Georg would like to become a mathematician like his father, who manages data on the screen in the pharmaceutical industry. He also thinks scaffolding is cool. He does not know yet, says the 14-year-old. Lea is 13 and wants to work in an office, make good money and have a lot of free time. Her father is a computer scientist and she could also imagine doing the same as him. All Kian knows is that he does not want to be a police officer like his father. His mother works as a cosmetologist.
The three are in 8th grade at an integrated high school in Köpenick. In ninth grade, there is a two-week student internship. No idea where it will take them, they say. Many doors are open to them. If you choose dual education, you have the choice of more than 320 professions in Germany.
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The chances of finding a job are better than ever: the shortage of skilled labor is obvious, more than 1.7 million jobs are vacant according to the Association of German Chambers of Industry and Commerce (DIHK) – and the supply in the education market is also greater than the demand . Nearly 40 percent of all jobs remain vacant nationwide, according to a study by the employer-related Institute of German Economics (IW). The trend started already in 2013, since then the number of vacancies has increased continuously.
The supply increases a little, but it does not solve the problem
The subject is complex and employers have been criticized for years for providing fewer and fewer training places. In the past academic year, 473,100 new education contracts were entered into per. 30th of September. That’s 5,600 more than in the first year of the pandemic, 2020 – but 52,000 fewer than in 2019, according to the Federal Institute for Vocational Training (BIBB).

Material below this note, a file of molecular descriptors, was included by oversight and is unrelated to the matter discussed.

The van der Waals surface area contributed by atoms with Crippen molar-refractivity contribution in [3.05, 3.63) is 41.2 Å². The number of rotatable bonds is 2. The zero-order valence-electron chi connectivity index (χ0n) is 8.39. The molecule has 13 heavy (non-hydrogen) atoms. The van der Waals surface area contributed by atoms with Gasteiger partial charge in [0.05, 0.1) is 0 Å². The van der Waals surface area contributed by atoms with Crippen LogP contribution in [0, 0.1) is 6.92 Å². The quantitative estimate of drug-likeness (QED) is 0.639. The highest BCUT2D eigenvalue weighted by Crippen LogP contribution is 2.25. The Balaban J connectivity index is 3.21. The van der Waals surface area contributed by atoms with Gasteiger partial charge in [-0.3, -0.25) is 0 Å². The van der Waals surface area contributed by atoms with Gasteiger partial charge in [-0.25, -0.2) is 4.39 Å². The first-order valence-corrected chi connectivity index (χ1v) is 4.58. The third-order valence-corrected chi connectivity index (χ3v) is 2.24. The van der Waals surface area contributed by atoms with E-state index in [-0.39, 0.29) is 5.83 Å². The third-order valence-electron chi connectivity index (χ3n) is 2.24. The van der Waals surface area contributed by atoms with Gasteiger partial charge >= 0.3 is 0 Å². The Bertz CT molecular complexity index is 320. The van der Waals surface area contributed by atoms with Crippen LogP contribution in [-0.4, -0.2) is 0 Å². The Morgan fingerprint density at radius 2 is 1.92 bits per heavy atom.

The fact that the supply is now rising again a bit can hardly solve the problem: Fewer and fewer school graduates want to take a vocational education. In the fall of 2021, demand fell to its lowest level since 1992, and according to BIBB, the number fell by a further 4,800 to 540,900. The reasons for this are different. Therefore, there is no simple solution.
Many young people prefer to study. “Mismatching” is another reason. The concept stands for that jobs and applicants are not connected – or not connected. Many young people do not want to become bakers or meat sellers, plumbers, concrete workers or gastronomy specialists, but instead become photographers or media designers. In addition, some employers have requirements that do not always correspond to the applicant situation.
The three students from Köpenick probably did not even notice that the Chancellor was now taking care of the matter. Associations, ministries, unions and employers last year joined an alliance on education and training and are trying to win young people to dual education through information events. Scholz announced this on the Allianz website.
Last week, teacher Johanna Groll sent her class from Köpenick to the Berlin talent check at the North Employment Agency in Charlottenburg. “Because they have no idea what they can do,” she says, hoping the youngsters will leave the check with more confidence. Above all, however, the event is about professional orientation, because it is now considered to be one of the great levers to reverse the dramatic trend.